Above all, playing a musical instrument is supposed to be fun! If you ever feel yourself getting nervous about the thought of playing in front of others, take a step back, look at how far you’ve come, and remember that it’s okay if you make a mistake. Having fun with your instrument is one of the best ways to get into a positive mindset and let your inner confidence shine because you’re focused on what really matters: you, your instrument, and making music that you enjoy.

Whatever circumstances you’re playing under, don’t let anxiety stop you. You’ve worked hard to get where you are – be confident in the work you’ve put in and share your gift. Performing for others is often just as rewarding as playing music itself. (Courtesy of Making Music)

 

 

 

Walter and Connie Payton Holiday Gift Drive

 

As we head into this holiday season, we are joining forces again this year with the Walter and Connie Payton Foundation to host a Toy Drive and Veteran Gift Donation Drive.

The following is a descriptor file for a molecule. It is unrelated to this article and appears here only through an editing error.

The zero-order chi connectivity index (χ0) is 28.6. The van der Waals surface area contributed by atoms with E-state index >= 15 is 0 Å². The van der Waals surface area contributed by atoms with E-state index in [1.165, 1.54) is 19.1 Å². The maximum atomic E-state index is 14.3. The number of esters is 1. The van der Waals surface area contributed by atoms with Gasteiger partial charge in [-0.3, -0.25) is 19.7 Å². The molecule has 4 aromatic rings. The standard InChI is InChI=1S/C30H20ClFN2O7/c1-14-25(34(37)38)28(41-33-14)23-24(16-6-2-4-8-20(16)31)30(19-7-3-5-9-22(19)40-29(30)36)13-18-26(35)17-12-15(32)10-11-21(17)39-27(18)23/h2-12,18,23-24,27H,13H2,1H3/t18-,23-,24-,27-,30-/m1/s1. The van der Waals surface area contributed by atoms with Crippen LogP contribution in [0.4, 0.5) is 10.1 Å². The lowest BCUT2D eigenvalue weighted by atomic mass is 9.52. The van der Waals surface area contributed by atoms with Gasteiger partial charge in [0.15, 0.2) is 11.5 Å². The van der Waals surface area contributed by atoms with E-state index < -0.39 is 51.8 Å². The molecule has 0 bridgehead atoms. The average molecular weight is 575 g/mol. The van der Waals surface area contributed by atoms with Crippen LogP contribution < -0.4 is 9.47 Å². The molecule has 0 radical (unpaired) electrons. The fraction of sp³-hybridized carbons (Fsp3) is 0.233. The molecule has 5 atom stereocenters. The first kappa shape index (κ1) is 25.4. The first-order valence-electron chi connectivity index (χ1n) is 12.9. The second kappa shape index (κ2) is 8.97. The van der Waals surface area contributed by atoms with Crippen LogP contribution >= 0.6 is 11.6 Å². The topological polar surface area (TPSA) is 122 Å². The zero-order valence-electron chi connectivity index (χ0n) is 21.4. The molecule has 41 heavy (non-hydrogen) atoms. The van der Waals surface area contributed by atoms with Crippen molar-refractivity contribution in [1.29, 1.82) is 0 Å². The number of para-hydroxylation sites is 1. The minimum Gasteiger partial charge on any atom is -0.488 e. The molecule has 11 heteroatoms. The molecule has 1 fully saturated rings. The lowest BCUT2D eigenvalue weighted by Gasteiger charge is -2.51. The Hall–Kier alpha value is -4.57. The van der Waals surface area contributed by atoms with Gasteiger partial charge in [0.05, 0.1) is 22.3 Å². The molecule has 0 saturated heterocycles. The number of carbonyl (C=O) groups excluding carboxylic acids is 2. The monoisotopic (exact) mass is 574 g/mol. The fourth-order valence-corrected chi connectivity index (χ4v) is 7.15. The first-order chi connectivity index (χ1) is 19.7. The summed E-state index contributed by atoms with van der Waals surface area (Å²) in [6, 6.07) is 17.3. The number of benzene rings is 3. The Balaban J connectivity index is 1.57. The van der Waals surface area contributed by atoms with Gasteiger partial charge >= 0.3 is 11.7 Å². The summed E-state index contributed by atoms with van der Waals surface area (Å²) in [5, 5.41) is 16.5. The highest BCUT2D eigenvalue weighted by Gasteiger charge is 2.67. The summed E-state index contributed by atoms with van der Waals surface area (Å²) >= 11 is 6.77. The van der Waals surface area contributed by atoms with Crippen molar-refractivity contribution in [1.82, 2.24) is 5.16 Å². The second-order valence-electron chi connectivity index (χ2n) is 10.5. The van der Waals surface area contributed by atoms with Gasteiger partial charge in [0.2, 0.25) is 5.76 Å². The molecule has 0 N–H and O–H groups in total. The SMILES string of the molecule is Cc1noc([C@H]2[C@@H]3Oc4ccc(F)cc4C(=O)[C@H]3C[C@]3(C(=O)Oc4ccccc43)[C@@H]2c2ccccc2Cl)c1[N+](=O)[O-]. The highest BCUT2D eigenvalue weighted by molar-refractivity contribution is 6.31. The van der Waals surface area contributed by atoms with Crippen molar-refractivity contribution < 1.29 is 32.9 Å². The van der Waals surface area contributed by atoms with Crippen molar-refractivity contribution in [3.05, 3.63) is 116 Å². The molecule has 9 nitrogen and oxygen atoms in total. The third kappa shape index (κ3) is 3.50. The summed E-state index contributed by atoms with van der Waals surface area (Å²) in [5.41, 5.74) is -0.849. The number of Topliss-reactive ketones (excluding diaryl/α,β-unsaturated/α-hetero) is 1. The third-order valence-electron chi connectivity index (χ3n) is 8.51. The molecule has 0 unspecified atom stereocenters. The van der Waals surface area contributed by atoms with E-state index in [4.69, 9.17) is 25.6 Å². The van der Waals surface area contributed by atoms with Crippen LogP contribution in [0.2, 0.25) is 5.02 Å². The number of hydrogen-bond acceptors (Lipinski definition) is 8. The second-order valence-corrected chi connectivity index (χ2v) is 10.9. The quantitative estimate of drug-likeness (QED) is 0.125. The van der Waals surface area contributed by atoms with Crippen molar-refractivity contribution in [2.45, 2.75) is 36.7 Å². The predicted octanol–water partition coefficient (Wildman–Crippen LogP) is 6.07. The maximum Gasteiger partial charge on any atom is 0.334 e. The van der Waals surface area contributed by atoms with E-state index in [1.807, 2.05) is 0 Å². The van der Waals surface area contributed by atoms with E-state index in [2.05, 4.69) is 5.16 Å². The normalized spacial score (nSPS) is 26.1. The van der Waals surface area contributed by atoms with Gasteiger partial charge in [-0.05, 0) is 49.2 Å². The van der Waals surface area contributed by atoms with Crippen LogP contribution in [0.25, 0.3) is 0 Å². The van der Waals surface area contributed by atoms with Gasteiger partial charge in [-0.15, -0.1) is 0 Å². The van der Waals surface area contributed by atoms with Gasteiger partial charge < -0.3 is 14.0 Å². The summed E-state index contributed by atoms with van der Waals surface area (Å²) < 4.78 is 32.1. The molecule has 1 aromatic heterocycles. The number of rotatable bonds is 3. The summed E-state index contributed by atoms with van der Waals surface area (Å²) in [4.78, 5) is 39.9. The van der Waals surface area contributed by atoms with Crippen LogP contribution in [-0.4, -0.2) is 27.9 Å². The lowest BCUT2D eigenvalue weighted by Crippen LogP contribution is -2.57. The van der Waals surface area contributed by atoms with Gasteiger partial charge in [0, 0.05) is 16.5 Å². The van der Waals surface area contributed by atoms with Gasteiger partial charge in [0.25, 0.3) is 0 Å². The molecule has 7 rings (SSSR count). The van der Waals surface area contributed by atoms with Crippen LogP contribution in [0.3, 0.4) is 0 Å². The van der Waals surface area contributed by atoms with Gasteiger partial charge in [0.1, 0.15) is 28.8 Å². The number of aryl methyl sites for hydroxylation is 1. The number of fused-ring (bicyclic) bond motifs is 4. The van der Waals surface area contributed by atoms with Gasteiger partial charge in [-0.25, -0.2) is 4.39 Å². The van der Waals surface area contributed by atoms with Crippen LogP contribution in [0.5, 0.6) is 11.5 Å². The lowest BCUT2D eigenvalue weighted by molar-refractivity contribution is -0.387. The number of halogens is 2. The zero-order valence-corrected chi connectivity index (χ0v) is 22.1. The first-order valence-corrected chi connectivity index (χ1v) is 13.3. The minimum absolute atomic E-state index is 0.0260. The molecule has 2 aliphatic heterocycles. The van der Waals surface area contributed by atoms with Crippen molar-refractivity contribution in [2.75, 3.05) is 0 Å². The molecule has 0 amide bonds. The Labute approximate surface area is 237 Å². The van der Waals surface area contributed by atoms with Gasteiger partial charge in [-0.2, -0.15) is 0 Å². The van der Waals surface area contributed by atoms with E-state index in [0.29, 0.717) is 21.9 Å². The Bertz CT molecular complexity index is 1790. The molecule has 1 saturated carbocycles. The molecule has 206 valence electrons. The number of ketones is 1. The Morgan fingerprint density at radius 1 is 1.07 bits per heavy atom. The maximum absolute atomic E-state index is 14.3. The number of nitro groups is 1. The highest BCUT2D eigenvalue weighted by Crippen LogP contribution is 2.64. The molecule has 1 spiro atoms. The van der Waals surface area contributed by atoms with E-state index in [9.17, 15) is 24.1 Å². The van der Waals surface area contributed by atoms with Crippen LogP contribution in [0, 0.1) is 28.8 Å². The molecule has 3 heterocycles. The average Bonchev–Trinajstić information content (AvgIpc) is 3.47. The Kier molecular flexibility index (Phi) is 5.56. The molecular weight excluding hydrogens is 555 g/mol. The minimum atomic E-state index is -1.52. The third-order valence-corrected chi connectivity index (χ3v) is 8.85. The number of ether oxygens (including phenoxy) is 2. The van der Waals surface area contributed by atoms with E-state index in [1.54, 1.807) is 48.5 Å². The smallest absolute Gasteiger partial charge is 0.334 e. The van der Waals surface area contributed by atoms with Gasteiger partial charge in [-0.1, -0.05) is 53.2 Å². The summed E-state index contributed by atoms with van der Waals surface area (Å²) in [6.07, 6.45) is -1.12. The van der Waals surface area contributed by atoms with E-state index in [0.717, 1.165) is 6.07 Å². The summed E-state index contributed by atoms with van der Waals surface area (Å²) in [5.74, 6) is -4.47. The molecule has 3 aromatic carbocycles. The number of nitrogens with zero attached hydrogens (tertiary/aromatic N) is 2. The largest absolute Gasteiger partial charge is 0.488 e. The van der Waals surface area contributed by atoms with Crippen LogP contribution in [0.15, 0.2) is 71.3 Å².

WCPF partnered with Concord Assisted Living Facility in Northlake, IL to provide a warm, safe place for needy and homeless Veterans to live. Most of the Veterans who move in to this facility do not have any personal items except the clothes on their back. With that said, WCPF is hosting a Veteran Holiday Gift Drive AND Toy Drive.

 

From November 7 to December 9 we will be collecting:

 

Toys for children ages newborn to 18 years old

 

Donation gift suggestions for Veterans (ages 55 and older) are: gift cards to Walmart and Kohls, hygiene items, socks, PJ pants/shirts, pillows, towels, toilet paper, Kleenex, bar soap, liquid laundry soap and blankets.

 

All items donated must be new and unwrapped

 

Many of the staff will be wearing Bears attire as we support this great event! Please bring a new and unwrapped item to your lesson and drop it under our Christmas tree in the waiting room. Many thanks for your generosity!